As a preliminary matter, defendant points in his brief to People v. Lavallier, 187 Ill.2d 464, 241 Ill.Dec. 529, 719 N.E.2d 658 (1999), where our supreme court held that a defendant who drove while intoxicated and injured multiple people could only be convicted of one count of aggravated DUI. However, the situation that presented itself in Lavallier with regard to the aggravated DUI statute is distinguishable from that which presents itself when the reckless homicide statute is involved.   In Lavallier, the supreme court focused on the underlying intent and purpose of the DUI statute, finding that the behavior the statute was punishing was the act of driving under the influence and any deaths or injuries that resulted from the single act of driving under the influence constituted an aggravating factor that, while it would serve to enhance the offense from a misdemeanor to a felony, nevertheless did not allow the State to charge multiple counts of aggravated DUI for each injury or death. Lavallier, 187 Ill.2d at 469, 241 Ill.Dec. 529, 719 N.E.2d at 660-61.   The thrust and purpose of the reckless homicide statute, on the other hand, is that it is a crime against an individual and the focus is on the death of the victim or the result of the offender's act.  People v. Myers, 352 Ill.App.3d 684, 690, 287 Ill.Dec. 853, 816 N.E.2d 820, 825 (2004).   A defendant, whose single act of driving while intoxicated caused multiple deaths, can be charged and convicted of multiple counts of reckless homicide for each of those deaths because the injury occurred to separate persons.   See People v. Mercado, 119 Ill.App.3d 461, 463, 74 Ill.Dec. 829, 456 N.E.2d 331, 333 (1983).   Defendant was properly charged and convicted of the two counts of reckless homicide based on the two deaths resulting from his single act in the 1998 case.

 We now turn to defendant's contention that improper double enhancement occurred.   It is clear from the case law that, where a prior felony is used to enhance a misdemeanor to a felony, and then that same prior felony is used to impose an extended-term sentence on the enhanced felony, the extended-term sentence is improper.   See Hobbs, 86 Ill.2d at 245-46, 56 Ill.Dec. 363, 427 N.E.2d at 559-60;  Martin, 240 Ill.App.3d at 262, 180 Ill.Dec. 188, 606 N.E.2d at 1267.   It is also clear that when one crime is used to enhance a misdemeanor to a felony, and then a separate offense is used to impose an extended-term sentence, the extended-term sentence is proper and no improper double enhancement has occurred.   See Hicks, 164 Ill.2d at 226, 207 Ill.Dec. 295, 647 N.E.2d at 261.   In the instant case, however, the question remains of whether it is proper, in a situation where defendant's conduct involved two victims and resulted in two separate convictions, to use one of those convictions to enhance a misdemeanor to a felony and then to use the other conviction to impose an extended-term sentence.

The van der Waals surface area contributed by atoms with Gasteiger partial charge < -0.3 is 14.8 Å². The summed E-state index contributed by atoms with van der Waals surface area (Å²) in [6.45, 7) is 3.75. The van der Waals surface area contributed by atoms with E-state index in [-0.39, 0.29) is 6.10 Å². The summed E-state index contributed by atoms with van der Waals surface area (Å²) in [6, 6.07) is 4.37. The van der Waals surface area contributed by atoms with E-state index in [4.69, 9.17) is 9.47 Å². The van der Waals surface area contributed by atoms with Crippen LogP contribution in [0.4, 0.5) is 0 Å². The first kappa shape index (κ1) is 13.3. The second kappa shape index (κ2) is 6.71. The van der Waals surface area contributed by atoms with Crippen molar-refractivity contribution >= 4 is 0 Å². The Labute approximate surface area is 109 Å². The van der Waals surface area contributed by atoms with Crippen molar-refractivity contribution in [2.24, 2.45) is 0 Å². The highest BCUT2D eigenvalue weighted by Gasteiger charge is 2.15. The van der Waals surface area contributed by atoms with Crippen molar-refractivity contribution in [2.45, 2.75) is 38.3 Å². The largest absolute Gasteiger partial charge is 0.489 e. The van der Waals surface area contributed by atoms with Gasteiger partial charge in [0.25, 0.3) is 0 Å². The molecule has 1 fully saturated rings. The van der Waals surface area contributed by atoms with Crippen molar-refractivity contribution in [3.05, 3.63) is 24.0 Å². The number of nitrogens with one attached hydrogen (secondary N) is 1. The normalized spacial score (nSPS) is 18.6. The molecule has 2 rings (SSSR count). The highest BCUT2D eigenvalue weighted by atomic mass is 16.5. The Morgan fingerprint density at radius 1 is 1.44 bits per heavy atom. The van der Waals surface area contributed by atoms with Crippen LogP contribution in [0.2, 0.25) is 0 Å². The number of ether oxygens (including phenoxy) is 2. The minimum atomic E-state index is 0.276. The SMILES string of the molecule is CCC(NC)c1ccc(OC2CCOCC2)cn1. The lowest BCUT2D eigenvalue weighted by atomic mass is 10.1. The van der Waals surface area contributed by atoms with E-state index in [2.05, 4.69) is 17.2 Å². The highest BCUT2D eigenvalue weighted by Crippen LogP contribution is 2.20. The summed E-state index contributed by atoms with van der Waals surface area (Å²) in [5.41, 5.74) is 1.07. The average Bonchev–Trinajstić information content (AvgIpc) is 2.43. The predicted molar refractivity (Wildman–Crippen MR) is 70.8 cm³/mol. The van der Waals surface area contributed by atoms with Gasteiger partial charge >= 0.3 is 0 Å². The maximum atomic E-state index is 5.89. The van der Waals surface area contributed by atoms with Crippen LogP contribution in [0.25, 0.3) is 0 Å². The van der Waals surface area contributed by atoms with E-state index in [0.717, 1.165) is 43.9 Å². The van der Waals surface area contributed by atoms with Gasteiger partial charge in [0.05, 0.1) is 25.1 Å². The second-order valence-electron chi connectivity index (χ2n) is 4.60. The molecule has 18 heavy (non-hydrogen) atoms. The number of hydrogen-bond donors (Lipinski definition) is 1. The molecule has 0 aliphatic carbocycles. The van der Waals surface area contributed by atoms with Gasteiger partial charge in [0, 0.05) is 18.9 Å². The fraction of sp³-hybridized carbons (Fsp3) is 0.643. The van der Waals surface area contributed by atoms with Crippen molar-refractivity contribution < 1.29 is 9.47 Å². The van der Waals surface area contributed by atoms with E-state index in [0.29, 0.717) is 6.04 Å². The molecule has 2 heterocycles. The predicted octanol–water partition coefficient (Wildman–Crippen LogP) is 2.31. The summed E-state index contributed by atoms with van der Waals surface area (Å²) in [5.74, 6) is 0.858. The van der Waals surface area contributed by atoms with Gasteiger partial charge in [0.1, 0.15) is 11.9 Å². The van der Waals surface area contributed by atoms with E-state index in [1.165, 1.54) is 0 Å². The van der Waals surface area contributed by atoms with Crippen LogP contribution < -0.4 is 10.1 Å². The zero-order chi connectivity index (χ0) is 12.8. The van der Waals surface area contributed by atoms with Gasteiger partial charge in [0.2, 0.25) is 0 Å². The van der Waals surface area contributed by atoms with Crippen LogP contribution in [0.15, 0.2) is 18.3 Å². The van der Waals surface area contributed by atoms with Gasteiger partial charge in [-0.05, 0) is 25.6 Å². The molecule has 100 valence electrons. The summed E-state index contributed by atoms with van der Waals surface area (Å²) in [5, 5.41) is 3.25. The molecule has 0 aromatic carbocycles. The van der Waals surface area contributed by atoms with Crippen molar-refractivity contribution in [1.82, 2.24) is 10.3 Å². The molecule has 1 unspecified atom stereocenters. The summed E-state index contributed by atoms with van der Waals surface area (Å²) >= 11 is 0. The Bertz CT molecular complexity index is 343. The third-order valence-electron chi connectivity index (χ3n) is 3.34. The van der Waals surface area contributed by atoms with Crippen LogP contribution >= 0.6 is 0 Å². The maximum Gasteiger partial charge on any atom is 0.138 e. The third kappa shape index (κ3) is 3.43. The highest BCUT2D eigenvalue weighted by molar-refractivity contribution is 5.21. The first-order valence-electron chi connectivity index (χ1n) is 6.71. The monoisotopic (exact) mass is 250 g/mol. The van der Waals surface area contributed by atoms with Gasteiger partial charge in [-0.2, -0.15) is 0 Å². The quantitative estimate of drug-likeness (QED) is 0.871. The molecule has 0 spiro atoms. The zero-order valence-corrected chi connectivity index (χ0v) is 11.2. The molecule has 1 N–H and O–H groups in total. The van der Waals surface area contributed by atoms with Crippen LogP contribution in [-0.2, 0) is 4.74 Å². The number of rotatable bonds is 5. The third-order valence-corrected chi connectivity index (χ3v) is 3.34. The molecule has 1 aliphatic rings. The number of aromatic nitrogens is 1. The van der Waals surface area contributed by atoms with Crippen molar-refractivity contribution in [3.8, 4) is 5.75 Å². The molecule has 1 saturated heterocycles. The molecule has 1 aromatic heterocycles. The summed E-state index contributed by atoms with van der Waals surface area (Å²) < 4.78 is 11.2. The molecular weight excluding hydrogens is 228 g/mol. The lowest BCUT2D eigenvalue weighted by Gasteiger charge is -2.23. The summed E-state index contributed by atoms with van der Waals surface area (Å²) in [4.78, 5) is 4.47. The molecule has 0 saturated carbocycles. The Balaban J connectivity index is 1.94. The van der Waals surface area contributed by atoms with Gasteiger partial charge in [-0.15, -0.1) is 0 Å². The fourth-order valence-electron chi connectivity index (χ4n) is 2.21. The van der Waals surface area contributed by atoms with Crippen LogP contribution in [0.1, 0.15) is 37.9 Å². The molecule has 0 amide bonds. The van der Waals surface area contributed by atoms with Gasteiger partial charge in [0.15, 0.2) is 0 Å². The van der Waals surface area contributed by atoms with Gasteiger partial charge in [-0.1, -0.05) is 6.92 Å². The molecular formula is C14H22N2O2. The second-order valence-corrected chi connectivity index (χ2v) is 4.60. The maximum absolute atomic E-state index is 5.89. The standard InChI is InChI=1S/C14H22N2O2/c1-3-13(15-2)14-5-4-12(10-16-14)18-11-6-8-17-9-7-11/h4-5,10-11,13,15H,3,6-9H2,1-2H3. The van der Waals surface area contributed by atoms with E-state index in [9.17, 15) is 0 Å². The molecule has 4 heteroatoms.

Instructive to our analysis in the instant case is a review of the one-act, one-crime principle.   The Illinois Supreme Court once considered whether multiple convictions should result from a series of multiple acts under the “independent motivation” test articulated in People v. Stewart, 45 Ill.2d 310, 259 N.E.2d 24 (1970).   The Stewart court looked to determine whether the entire series of acts were part of the same transaction while considering the defendant's motivations.  Stewart, 45 Ill.2d at 313, 259 N.E.2d at 26.   In People v. King, 66 Ill.2d 551, 6 Ill.Dec. 891, 363 N.E.2d 838 (1977), however, the court rejected its previous “independent motivation” test in favor of the one-act, one-crime rule.   The King court defined an “act” as “any overt or outward manifestation which will support a different offense.”   King, 66 Ill.2d at 566, 6 Ill.Dec. 891, 363 N.E.2d at 844-45.   Thus, when more than one offense arises from incidental or closely related acts and are not lesser included offenses, separate convictions can be entered with concurrent sentences.  King, 66 Ill.2d at 566, 6 Ill.Dec. 891, 363 N.E.2d at 845.   This approach was revisited and affirmed by our supreme court in People v. Crespo, 203 Ill.2d 335, 273 Ill.Dec. 241, 788 N.E.2d 1117 (2001).